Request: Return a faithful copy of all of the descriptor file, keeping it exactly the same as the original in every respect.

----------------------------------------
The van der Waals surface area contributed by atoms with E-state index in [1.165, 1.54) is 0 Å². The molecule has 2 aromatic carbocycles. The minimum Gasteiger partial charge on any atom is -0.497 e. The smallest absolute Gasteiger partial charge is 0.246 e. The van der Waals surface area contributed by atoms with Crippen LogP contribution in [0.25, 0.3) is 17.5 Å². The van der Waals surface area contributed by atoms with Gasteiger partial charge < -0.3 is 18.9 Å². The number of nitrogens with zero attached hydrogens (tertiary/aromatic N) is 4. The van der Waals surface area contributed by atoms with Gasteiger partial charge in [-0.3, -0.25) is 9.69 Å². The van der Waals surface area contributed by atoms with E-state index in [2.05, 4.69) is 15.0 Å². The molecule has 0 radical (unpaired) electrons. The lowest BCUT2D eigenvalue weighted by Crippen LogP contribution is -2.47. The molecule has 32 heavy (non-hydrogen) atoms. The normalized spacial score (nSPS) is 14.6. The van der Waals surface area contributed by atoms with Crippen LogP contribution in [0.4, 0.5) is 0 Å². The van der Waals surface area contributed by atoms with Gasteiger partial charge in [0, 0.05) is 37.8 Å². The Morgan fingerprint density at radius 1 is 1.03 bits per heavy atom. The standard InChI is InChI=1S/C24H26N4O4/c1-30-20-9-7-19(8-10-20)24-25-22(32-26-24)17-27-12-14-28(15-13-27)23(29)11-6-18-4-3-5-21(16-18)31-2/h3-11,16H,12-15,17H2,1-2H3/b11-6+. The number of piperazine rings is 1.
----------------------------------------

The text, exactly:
The van der Waals surface area contributed by atoms with E-state index in [1.165, 1.54) is 0 Å². The molecule has 2 aromatic carbocycles. The minimum Gasteiger partial charge on any atom is -0.497 e. The smallest absolute Gasteiger partial charge is 0.246 e. The van der Waals surface area contributed by atoms with Crippen LogP contribution in [0.25, 0.3) is 17.5 Å². The van der Waals surface area contributed by atoms with Gasteiger partial charge < -0.3 is 18.9 Å². The number of nitrogens with zero attached hydrogens (tertiary/aromatic N) is 4. The van der Waals surface area contributed by atoms with Gasteiger partial charge in [-0.3, -0.25) is 9.69 Å². The van der Waals surface area contributed by atoms with E-state index in [2.05, 4.69) is 15.0 Å². The molecule has 0 radical (unpaired) electrons. The lowest BCUT2D eigenvalue weighted by Crippen LogP contribution is -2.47. The molecule has 32 heavy (non-hydrogen) atoms. The normalized spacial score (nSPS) is 14.6. The van der Waals surface area contributed by atoms with Crippen LogP contribution in [0.4, 0.5) is 0 Å². The van der Waals surface area contributed by atoms with Gasteiger partial charge in [0, 0.05) is 37.8 Å². The Morgan fingerprint density at radius 1 is 1.03 bits per heavy atom. The standard InChI is InChI=1S/C24H26N4O4/c1-30-20-9-7-19(8-10-20)24-25-22(32-26-24)17-27-12-14-28(15-13-27)23(29)11-6-18-4-3-5-21(16-18)31-2/h3-11,16H,12-15,17H2,1-2H3/b11-6+. The number of piperazine rings is 1.